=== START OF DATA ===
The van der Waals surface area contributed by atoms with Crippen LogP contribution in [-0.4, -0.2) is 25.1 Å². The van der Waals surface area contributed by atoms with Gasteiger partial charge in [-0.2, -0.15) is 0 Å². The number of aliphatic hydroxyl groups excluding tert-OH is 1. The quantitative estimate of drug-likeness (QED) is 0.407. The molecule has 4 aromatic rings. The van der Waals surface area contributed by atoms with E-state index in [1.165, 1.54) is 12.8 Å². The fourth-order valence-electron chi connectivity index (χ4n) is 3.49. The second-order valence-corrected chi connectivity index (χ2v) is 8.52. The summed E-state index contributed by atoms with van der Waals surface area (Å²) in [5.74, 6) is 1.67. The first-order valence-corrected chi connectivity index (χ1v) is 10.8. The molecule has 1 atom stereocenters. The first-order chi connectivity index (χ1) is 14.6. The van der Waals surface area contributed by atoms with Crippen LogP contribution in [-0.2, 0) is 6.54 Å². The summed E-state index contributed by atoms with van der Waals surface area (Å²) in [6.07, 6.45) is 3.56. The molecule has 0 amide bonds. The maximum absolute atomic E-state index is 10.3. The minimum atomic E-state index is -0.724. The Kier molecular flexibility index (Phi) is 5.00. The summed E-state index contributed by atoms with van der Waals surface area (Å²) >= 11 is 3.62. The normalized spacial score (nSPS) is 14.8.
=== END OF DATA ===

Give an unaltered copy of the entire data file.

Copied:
The van der Waals surface area contributed by atoms with Crippen LogP contribution in [-0.4, -0.2) is 25.1 Å². The van der Waals surface area contributed by atoms with Gasteiger partial charge in [-0.2, -0.15) is 0 Å². The number of aliphatic hydroxyl groups excluding tert-OH is 1. The quantitative estimate of drug-likeness (QED) is 0.407. The molecule has 4 aromatic rings. The van der Waals surface area contributed by atoms with E-state index in [1.165, 1.54) is 12.8 Å². The fourth-order valence-electron chi connectivity index (χ4n) is 3.49. The second-order valence-corrected chi connectivity index (χ2v) is 8.52. The summed E-state index contributed by atoms with van der Waals surface area (Å²) in [5.74, 6) is 1.67. The first-order valence-corrected chi connectivity index (χ1v) is 10.8. The molecule has 1 atom stereocenters. The first-order chi connectivity index (χ1) is 14.6. The van der Waals surface area contributed by atoms with Crippen LogP contribution in [-0.2, 0) is 6.54 Å². The summed E-state index contributed by atoms with van der Waals surface area (Å²) in [6.07, 6.45) is 3.56. The molecule has 0 amide bonds. The maximum absolute atomic E-state index is 10.3. The minimum atomic E-state index is -0.724. The Kier molecular flexibility index (Phi) is 5.00. The summed E-state index contributed by atoms with van der Waals surface area (Å²) >= 11 is 3.62. The normalized spacial score (nSPS) is 14.8.